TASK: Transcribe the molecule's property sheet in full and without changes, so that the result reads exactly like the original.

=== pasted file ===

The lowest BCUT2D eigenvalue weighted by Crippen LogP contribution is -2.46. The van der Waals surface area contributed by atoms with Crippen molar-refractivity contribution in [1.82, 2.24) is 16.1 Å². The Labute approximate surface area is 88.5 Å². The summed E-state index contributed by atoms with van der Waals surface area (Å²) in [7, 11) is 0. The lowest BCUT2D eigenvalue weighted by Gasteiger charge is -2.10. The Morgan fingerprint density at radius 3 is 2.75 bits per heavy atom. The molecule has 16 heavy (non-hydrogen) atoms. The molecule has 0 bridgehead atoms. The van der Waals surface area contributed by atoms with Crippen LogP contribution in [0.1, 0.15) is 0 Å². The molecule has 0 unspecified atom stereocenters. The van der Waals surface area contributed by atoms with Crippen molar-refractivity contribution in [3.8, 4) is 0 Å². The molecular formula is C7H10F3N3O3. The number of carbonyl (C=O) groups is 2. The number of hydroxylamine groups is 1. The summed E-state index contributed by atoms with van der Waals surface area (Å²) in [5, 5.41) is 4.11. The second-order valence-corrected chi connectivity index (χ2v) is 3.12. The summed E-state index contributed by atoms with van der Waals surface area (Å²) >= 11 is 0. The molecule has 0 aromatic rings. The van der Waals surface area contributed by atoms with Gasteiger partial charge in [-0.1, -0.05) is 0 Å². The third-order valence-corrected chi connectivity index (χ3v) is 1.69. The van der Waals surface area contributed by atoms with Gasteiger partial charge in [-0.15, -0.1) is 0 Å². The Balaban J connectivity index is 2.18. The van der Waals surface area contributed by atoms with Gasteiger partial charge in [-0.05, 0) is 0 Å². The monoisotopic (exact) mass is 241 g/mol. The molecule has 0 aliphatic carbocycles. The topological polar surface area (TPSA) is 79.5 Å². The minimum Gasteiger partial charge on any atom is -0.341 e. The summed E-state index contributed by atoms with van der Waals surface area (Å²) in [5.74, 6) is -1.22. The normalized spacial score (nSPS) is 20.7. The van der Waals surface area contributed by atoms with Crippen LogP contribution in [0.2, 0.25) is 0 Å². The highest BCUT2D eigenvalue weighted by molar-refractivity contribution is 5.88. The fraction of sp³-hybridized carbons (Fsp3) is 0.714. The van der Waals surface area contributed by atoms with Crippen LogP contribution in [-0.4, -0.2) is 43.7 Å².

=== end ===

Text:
The lowest BCUT2D eigenvalue weighted by Crippen LogP contribution is -2.46. The van der Waals surface area contributed by atoms with Crippen molar-refractivity contribution in [1.82, 2.24) is 16.1 Å². The Labute approximate surface area is 88.5 Å². The summed E-state index contributed by atoms with van der Waals surface area (Å²) in [7, 11) is 0. The lowest BCUT2D eigenvalue weighted by Gasteiger charge is -2.10. The Morgan fingerprint density at radius 3 is 2.75 bits per heavy atom. The molecule has 16 heavy (non-hydrogen) atoms. The molecule has 0 bridgehead atoms. The van der Waals surface area contributed by atoms with Crippen LogP contribution in [0.1, 0.15) is 0 Å². The molecule has 0 unspecified atom stereocenters. The van der Waals surface area contributed by atoms with Crippen molar-refractivity contribution in [3.8, 4) is 0 Å². The molecular formula is C7H10F3N3O3. The number of carbonyl (C=O) groups is 2. The number of hydroxylamine groups is 1. The summed E-state index contributed by atoms with van der Waals surface area (Å²) in [5, 5.41) is 4.11. The second-order valence-corrected chi connectivity index (χ2v) is 3.12. The summed E-state index contributed by atoms with van der Waals surface area (Å²) >= 11 is 0. The molecule has 0 aromatic rings. The van der Waals surface area contributed by atoms with Gasteiger partial charge in [-0.1, -0.05) is 0 Å². The third-order valence-corrected chi connectivity index (χ3v) is 1.69. The van der Waals surface area contributed by atoms with Gasteiger partial charge in [-0.15, -0.1) is 0 Å². The Balaban J connectivity index is 2.18. The van der Waals surface area contributed by atoms with Gasteiger partial charge in [-0.05, 0) is 0 Å². The monoisotopic (exact) mass is 241 g/mol. The molecule has 0 aliphatic carbocycles. The topological polar surface area (TPSA) is 79.5 Å². The minimum Gasteiger partial charge on any atom is -0.341 e. The summed E-state index contributed by atoms with van der Waals surface area (Å²) in [5.74, 6) is -1.22. The normalized spacial score (nSPS) is 20.7. The van der Waals surface area contributed by atoms with Crippen LogP contribution in [0.2, 0.25) is 0 Å². The highest BCUT2D eigenvalue weighted by molar-refractivity contribution is 5.88. The fraction of sp³-hybridized carbons (Fsp3) is 0.714. The van der Waals surface area contributed by atoms with Crippen LogP contribution in [-0.4, -0.2) is 43.7 Å².